240pp, paperback, £12.99
Reviewed by Siân Miles
The individual development of human maturity seems to be achieved to the accompaniment, unheard by others, of voices – solo, in duet or in chorus: a constant reminder of provenance. They echo the words of the allegedly dead, encouraging, remonstrating, offering advice, questioning decisions; unendingly, sotto voce, often welcome, more often intrusive, yet omnipresent in the heart and mind. In Wendy Brandmark’s extremely funny and accomplished latest novel, this fine writer amply demonstrates her uncommonly acute powers of observation, her sympathy and her mastery of both structure and characterization to play on this important and universal theme.
On the surface, The Stray American is the story of a youngish Boston lawyer, Larry Greenberg, who has left his practice for an experimental period, to teach law at the London-based home of a slightly seedy, second-rate American university. He is clearly at a juncture where he needs to find both a purpose for and a companion on his life’s journey. During his sojourn, dating various English and American women and always keeping spares up his sleeve should these affairs fail to work out , he is persuaded to join a group of fellow-expatriates who meet largely for support in navigating an alien culture but who are in fact themselves equally disoriented and defensive.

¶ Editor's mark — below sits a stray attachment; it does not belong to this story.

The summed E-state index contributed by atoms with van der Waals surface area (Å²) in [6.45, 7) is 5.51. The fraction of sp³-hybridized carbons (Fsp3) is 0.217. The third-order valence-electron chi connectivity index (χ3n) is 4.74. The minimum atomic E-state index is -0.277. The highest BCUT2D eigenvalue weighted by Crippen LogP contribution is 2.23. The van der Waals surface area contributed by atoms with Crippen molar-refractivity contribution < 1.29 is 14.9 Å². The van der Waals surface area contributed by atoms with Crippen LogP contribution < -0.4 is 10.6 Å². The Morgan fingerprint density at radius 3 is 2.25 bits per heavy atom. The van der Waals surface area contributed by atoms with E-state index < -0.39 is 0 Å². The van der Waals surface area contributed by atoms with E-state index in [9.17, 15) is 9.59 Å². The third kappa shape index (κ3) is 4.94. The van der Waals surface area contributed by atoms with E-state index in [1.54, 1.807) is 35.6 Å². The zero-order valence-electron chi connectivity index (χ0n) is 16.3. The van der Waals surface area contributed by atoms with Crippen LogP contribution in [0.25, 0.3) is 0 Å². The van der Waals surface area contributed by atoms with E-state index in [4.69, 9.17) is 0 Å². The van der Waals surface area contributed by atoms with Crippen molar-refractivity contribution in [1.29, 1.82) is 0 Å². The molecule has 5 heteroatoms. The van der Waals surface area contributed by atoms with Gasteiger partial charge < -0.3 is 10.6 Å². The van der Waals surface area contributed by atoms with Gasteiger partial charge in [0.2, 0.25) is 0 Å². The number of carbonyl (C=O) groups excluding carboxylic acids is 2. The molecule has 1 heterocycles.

It is a mark of the author’s skill and stylish restraint that not until the penultimate page do readers discover what the story is really about and what her protagonist is actually running to and from. The revelation is both moving and richly comical. Brandmark also achieves a fine balance, recording the laudable and the less desirable in US and UK cultural traits.
In The English: Are They Human? George Mikes took the opposite path, reserving his contempt and ire for one side alone. Australian writers are also adept at isolating and lampooning the English use of understatement and obliqueness, as in the Fraffly books which mocked the speech patterns and near-impenetrable accents of London’s seventies’ and eighties’ élite (a maffler swerk of grey choomah for a marvellous work of great humour).
The Stray American pulls no punches, focussing its unflinching gaze and ear on its American characters. Their expectation and uncritical advancement of corruption as the norm in human relations infects all relationships depicted. The only real heroes to emerge are the innocents who eventually triumph over their casual and ineffective oppression.
This is a heartening book, full of insights and laughter. Brandmark’s descriptions of ordinary English life in a seaside resort reflect poetically and politically the nation’s gradual, post-imperial, crumbling disappearance into the sea.